Hans Jonas (Das Prinzip Verantwortung) was among the first who signified that the new ethics presupposes the natural world also, and that unlike the traditional one which was related only to human relationships, this new ethics must be also included into ecology. Insofar new ethics is based on the principle of accountability which is conceived completely differently from the principles of responsibilities of the traditional ethics. The ethics of responsibility is in fact one different attitude to the existence of the science and technology, because it notes that the subordination of nature, which is imagined as happiness to people, led whole mankind to the edge of threat, if not to the edge of disaster of its own being. Therefore, this ethic of responsibility is at the same time the ethics of fear, according to the opinion of Hans Jonas, “only if we can predict the possibilities of human destruction, we will be able to reach to that idea of a man who should be saved from this." Therefore Jonas intercedes on the responsibility of the scientists, but at the same time he does not see a solution out of scientific and technological rationality, without which we can not solve problems which, otherwise, without them would not exist.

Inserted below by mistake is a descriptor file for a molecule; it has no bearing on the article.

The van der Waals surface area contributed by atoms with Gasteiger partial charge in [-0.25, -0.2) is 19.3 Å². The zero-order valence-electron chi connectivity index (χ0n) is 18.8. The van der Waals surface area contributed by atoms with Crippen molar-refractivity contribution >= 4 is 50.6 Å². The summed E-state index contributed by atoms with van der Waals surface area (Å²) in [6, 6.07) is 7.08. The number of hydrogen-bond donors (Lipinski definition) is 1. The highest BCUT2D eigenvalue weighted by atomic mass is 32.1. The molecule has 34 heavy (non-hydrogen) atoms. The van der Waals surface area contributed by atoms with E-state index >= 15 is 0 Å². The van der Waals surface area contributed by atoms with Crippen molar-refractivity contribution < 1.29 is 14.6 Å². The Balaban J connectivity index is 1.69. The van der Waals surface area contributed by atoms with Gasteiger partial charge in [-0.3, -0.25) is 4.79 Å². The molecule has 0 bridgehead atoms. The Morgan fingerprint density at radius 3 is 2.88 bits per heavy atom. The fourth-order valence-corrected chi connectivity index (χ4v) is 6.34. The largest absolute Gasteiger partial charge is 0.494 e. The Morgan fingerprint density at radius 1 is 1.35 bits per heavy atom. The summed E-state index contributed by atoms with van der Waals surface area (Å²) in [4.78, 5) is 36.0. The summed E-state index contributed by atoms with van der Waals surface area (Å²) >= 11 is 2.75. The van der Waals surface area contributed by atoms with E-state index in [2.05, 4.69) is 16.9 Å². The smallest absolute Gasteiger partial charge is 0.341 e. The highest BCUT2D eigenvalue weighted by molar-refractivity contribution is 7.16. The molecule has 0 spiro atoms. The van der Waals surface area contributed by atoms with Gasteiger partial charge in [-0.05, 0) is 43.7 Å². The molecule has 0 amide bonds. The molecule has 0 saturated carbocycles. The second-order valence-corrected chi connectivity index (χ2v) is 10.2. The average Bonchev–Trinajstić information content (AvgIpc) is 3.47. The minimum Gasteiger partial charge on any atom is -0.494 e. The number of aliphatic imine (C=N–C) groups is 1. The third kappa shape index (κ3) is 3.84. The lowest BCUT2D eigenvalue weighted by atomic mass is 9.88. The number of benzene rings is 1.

On the other hand, Herbert Marcuse believes that the rationality of the social system itself is problematic. Modern society transforms nature in technological manner and in that way it changes the basis of dominance, because the former personal dependence on a master replaces by the dependence on "objective order of things", i.e. on economic laws, markets, etc... Scientific organizations and the division of labor increased productivity in all areas of human life, but although the result is a higher standard of living, as one undoubted value, the price is paid by establishing of a new model of the human mind and behavior. In the name of such a high standard, the most destructive and the most oppressed parts of entrepreneurship were justified by subtle methods, and in this way the scientific and technical rationality and manipulation were combined to and shaped into the new forms of social control. Therefore, Marcuse asks himself, whether a man can be satisfied by the explanation that the unscientific outcome is the result of specific social application of the science? Indeed, it is not difficult to agree with Marcuse that the principle of scientific rationality produces irrationality, hence, that the unscientific principle of rationality of a man is applied against the man.